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SOURCE: OUTLOOK INDIA

Lt Col Quazi Sajjad Ali Zahir, Bir Protik, Swadhinata Padak, is a war veteran from Bangladesh. In 1971, he was posted in Sialkot, when he def­ected from the Pakistani Army, crossing over to India in J&K to join the Liberation War. In this interview, he talks about the impact of the war on India and Bangladesh.

The independence of Bangladesh was an epochal event in South Asian history.  What was the impact of the liberation on the geopolitical dynamics of South Asia?

There have been many changes. Pakistan was not considered a respectable nat­ion after the war, while India gained the respect of the int­ernational community. India sheltered around one crore refugees and because of this, its citizens earned respect worldwide. India has almost become a global superpower; it’s already a regional superpower. The credit for this goes to the 1971 victory. In 1948, India couldn’t win the war, losing control of a part of Kashmir. In 1962, India lost to China. In 1964, the Rann of Kutch war was a stalemate. The 1965 Indo-Pak war was bloody, but no decisive objective was achieved. But in 1971, with a massive victory, India regained confidence; its citizens stood as one with its soldiers. Pakistan hasn’t recovered from the defeat of 1971. In the Pakistani parliament, one MP stood up to say “Mr PM, make plans to make Pakistan like Switzerland”, to which another MP retorted, “Pehle Pakistan ko Bangla­d­esh bana lo”. Pakistan now wants to become developed like Bangladesh. Indian and Bangladeshi peacekeeping forces are respected the world over, because both nat­ions adhere to justice, dignity and honour.

Bangladeshis had looked forward to a ‘shonar Bangla’. As we enter the golden jubilee year of the liberation, do you think the aspirations of the people have been fulfilled?

There is a tremendous effort to improve the economy. Parameters of GDP, women’s empowerment, female edu­ca­tion and health have imp­roved. Three mil­lion were killed in 1971—among them, the country’s  best soldiers, administrators and intellectuals. Bangabandhu Sheikh Mujib and his family were mas­sacred in 1975 and thereafter for 26 years we had martial law and anti-liberal forces in power. Sheikh Hasina is making progress. But fundamentalist, pro-Pakistani forces tra­i­­ned and motivated by ISI and Pakistani Army continue to operate. They use Bangla­desh as a launch pad to attack India. But a good effort is going on to correct the misdirection handed out to generations. I am confident that our new, enlightened generation is doing a good job and we have India as a good neighbour to support us.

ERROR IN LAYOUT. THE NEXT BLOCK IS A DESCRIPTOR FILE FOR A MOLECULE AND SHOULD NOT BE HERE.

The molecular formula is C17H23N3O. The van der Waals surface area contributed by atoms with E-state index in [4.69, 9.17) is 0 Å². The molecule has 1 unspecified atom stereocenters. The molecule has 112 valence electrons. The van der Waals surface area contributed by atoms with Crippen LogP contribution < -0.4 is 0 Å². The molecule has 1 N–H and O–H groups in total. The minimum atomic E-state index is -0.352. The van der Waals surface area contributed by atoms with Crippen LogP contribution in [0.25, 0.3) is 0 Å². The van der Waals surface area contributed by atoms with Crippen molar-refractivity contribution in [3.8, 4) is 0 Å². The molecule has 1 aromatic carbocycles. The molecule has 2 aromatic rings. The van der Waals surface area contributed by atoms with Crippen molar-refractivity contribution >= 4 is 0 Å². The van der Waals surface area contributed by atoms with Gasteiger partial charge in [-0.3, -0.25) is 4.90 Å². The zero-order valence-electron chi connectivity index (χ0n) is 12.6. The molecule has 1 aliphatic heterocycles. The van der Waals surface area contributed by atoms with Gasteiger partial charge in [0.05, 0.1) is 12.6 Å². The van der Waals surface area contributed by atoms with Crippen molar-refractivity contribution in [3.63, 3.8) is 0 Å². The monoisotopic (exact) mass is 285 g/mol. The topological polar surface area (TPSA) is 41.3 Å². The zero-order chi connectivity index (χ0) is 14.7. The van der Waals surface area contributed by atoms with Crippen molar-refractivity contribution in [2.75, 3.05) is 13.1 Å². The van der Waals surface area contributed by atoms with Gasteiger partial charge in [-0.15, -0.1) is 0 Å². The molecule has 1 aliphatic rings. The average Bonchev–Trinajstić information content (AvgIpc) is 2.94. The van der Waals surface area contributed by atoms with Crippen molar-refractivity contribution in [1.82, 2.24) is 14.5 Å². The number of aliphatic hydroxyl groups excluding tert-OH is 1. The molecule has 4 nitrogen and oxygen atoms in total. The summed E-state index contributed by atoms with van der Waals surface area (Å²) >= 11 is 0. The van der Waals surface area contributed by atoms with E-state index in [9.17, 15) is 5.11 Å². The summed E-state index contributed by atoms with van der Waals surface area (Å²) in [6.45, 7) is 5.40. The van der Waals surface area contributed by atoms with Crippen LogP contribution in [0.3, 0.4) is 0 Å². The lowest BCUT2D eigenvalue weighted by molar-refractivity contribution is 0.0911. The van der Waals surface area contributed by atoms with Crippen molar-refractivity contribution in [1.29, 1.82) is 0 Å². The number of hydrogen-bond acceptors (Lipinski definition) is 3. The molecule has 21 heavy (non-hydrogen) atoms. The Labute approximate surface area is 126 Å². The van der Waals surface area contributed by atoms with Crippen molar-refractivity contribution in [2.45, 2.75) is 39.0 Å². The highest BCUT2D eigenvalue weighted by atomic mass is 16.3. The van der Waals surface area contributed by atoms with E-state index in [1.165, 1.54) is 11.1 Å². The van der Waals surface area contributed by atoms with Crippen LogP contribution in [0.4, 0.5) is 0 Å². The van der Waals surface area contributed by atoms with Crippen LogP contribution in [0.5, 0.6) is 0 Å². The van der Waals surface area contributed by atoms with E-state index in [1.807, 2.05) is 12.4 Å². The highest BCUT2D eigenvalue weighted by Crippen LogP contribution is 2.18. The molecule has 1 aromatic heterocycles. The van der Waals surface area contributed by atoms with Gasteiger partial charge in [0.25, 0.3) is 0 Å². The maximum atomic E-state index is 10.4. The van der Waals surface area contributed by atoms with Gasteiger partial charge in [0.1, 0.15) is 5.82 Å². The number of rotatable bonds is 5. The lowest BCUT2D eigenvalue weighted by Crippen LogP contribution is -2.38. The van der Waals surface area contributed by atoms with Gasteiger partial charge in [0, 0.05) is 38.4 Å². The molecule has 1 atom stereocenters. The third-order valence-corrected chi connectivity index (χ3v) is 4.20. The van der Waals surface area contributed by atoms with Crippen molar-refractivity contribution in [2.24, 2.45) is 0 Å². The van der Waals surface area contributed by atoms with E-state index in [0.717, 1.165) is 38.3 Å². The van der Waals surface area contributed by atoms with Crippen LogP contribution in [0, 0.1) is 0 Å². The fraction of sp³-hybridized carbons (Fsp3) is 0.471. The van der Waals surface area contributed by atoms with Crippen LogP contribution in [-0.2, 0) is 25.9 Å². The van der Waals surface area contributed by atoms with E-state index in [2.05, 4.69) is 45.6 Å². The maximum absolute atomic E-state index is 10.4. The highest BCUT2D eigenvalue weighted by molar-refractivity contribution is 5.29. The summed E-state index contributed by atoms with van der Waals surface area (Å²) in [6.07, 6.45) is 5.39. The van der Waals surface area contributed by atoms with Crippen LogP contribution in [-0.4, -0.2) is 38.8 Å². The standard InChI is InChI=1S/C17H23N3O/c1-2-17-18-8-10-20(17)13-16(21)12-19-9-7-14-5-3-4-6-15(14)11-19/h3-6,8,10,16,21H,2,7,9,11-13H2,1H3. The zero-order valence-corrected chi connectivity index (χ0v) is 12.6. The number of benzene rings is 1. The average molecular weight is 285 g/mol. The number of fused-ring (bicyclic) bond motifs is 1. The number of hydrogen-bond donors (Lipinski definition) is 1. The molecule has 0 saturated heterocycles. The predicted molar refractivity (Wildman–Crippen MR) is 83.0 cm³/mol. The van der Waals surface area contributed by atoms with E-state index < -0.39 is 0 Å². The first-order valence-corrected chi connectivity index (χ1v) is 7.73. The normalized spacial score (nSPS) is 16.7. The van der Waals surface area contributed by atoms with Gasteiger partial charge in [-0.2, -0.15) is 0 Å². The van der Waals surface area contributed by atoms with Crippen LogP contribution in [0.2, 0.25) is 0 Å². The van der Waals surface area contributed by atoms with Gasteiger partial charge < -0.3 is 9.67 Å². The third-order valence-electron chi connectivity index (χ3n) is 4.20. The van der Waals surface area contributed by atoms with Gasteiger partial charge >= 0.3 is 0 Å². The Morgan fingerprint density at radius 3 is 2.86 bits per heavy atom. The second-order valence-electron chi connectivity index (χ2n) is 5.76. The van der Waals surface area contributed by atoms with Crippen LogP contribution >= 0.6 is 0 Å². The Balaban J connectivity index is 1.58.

Bangabandhu, the architect of Bangladesh, was one of the most influential leaders of the 20th century. He championed the cause of democracy, secularism, and social justice throughout his life. As 2020 is the great leader’s 100th birth anniversary, how can his legacy be taken forward?

What Bangabandu did was unique and courageous. When he was given a death sentence by Pakistan, he was unafraid. He didn’t compromise even when his grave was dug before him. He dreamed of peace, welfare and prosperity. However, you can cut a flower but cannot keep spring from arriving. Bangabandhu was that flo­wer, but spring has come in the shape of Sheikh Hasina. She is taking over his unfinished work—for example, a bridge over the mighty Padma and giving home to the homeless.

Democracy, sovereignty, and secularism are among the common values of our great nations. As part of our shared, rich civilisational heritage we believe in ‘sarvadharma sambhava’. Prime Minister Sheikh Hasina has done an excellent job in countering extreme ideologies. What can India and Bangladesh jointly do to ensure a golden era in the region’s security environment?   

When Sheikh Hasina took over as PM, she took efforts to reduce border issues with neighbouring countries. With India, we have close ties in trade and commerce, education, cultural exchan­ges and military cooperation. When two countries are great friends, there cannot be agreement on everything, but we have no major differences. We must uphold the spirit of 1971 to work together towards victory. The war is being fought every day—aga­inst COVID-19, against poverty, corruption, malnutrition and against social evils. Close cooperation is needed to curb these crimes. The enclave issues were also settled. Some misgivings about maritime boundaries are being settled legally. Let’s hope the spirit of 1971 guides us!